Identifying Lung Cancer Risk Factors in Lung Transplant Recipients

Registry linkage study reports on incidence, risk factors and survival

By Maryam Valapour, MD, MPP

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With the increasing use of lung transplantation for patients with end-stage lung disease comes an increase in the long-term complications of transplant, including the risk of lung cancer. My colleagues and I, including first author Matthew Triplette, MD, MPH, recently conducted a registry linkage study to explore this poorly understood increase in risk and published our results in the American Journal of Transplantation.

We used data from the Transplant Cancer Match (TCM) study, which links U.S. Scientific Registry of Transplant Recipients (SRTR) with 17 state and regional cancer registries, to quantify lung cancer risk, histology, stage, treatment and survival in lung transplant recipients compared with the general population as well as to identify risk factors for its development.

Our cohort of 8993 patients was comprised of 53 percent male recipients, and the median age at time of transplant was 54 years. Forty-five percent had undergone single lung transplantation and the remainder a double lung procedure. The top three indications for transplantation were COPD (34 percent), idiopathic pulmonary fibrosis (IPF) (25 percent) and cystic fibrosis (16 percent). Of the 77 percent of recipients with available smoking data, 64 percent had a pretransplant history of smoking.

Cancer incidence

We found that recipients of a single lung transplantation had a 13-fold increased risk of lung cancer (standardized incidence ratio [SIR] 13; 95% CI, 11-15) in the native lung compared with similar persons in the general population who did not have a transplant. Risk of lung cancer was about five times higher for all lung transplant recipients compared with the general population (SIR 4.8; 95% CI, 41.-5.5). The below table summarizes our results.

Republished with permission from the American Journal of Transplantation.

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Risk factors

The following factors were significantly associated with increased risk for lung cancer in recipients of a single lung transplant: history of cigarette smoking pretransplant, older age at transplant, lower education level and longer time since transplant. A vast majority of native lung cancers (90 percent) occurred in recipients with COPD or IPF, but only IPF was associated with a significantly higher risk (adjusted IRR 1.6; 95% CI, 1.0-2.6).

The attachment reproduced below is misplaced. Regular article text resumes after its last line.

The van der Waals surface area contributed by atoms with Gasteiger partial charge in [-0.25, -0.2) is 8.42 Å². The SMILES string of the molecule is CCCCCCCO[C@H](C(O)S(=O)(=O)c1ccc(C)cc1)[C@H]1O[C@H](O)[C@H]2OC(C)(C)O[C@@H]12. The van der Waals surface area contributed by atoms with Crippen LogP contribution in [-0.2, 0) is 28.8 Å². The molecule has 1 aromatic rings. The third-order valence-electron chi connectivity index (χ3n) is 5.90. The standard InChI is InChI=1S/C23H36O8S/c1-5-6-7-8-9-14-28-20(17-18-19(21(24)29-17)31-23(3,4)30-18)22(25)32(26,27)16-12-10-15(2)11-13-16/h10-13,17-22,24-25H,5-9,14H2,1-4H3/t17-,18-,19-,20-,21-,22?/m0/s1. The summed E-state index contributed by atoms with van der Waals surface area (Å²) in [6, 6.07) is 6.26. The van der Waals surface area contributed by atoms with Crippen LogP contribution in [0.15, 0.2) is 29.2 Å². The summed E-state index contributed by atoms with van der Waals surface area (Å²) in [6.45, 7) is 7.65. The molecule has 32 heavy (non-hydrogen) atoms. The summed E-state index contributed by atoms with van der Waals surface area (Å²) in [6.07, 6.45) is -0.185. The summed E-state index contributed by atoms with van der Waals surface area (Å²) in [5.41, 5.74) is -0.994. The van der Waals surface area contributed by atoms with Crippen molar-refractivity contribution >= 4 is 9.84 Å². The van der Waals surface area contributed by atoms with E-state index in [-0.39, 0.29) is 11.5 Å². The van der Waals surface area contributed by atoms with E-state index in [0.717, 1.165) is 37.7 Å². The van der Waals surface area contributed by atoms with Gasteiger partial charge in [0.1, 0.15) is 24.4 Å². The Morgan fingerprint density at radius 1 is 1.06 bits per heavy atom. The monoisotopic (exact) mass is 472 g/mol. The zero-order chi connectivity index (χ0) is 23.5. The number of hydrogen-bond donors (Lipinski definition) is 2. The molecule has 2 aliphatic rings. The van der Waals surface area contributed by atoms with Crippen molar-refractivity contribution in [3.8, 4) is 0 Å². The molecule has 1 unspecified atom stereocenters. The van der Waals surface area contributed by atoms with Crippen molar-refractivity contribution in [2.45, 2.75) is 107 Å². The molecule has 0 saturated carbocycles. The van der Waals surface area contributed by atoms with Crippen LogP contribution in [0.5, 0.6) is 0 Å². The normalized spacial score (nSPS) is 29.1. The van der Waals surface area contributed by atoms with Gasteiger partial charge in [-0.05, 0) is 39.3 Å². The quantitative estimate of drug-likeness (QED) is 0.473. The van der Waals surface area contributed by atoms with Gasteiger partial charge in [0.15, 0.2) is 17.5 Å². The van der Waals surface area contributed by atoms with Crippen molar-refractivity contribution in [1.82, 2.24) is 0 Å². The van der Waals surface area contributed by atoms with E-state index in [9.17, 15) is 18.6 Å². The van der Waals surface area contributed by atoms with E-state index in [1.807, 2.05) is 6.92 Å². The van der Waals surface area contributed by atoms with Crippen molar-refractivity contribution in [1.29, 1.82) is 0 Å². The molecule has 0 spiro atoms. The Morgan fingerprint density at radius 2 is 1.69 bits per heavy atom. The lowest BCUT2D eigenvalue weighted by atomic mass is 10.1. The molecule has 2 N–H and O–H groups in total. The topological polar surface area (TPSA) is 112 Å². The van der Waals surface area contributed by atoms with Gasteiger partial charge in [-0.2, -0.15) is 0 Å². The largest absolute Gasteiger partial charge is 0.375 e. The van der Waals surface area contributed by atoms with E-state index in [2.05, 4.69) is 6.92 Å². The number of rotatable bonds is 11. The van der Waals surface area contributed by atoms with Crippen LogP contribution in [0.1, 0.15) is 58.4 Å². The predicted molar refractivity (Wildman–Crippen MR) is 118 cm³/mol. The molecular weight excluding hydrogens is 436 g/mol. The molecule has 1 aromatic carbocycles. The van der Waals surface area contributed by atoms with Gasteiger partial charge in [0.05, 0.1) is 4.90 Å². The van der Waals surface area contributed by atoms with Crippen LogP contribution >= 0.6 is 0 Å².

Staging and survival

Compared with lung cancer patients in the general population, transplant recipients with lung cancer were younger (P < 0.001), more likely to have localized disease (28 versus 20 percent, P = 0.04), and more likely to be treated with surgery (37 vs 26 percent, P = 0.05). Despite presenting at earlier stages, survival was shorter for transplant recipients than for other patients (median 153 versus 245 days, P < 0.001). All-cause and cancer-specific mortality was higher for transplant recipients.

Implications for screening and practice

Our findings suggest that pre-existing damage in the native lung contributes significantly to the increased risk of lung cancer in lung transplant recipients. Our results also may indicate that transplant-related factors (e.g., immunosuppression) contribute to carcinogenesis, as our analysis showed that native lung cancer risk increased with time from transplant and that risk increased for transplanted lungs as well. We also observed a difference in tumor histology, with a disproportionate increase in squamous cell cancer following transplantation, suggesting that distinct oncogenic mechanisms may be involved.

The increase in mortality despite the earlier stage at presentation and greater use of surgical intervention may reflect a more aggressive cancer biology with loss of immune control of cancer progression. Transplant-related comorbidities such as chronic allograft dysfunction and infection likely also contribute to the excess mortality. Regardless of etiology, lung transplant recipients face a 6.5-fold increase in mortality when diagnosed with lung cancer.

These findings have a few important implications. First, a patient’s individual risk of developing lung cancer in a native lung may need to be included among the many other factors that are considered in the decision to perform a bilateral versus single lung transplant. Second, consideration should be given to more rigorous post-transplant lung cancer surveillance particularly among those receiving a single lung transplant, though it is unclear whether this strategy will improve survival of those diagnosed with cancer.

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Dr. Valapour is Director of Lung Transplant Outcomes for the Respiratory Institute and Senior Staff for Lung Transplantation for the U.S. Scientific Registry of Transplant Recipients.

Feature image: H460 non-small cell lung cancer cells were exposed to the antitumor drug cisplatin after autophagy inhibition. The image shows the H460 cells (in green) showing changed staining intensity after inhibition of autophagy. The small bright green bodies are likely to be micronuclei. Autophagy represents a response to chemotherapy and radiation that may be one component of resistance to therapy. Source: NCI Visuals Online. Creator: David A. Gewirtz, Tareq Saleh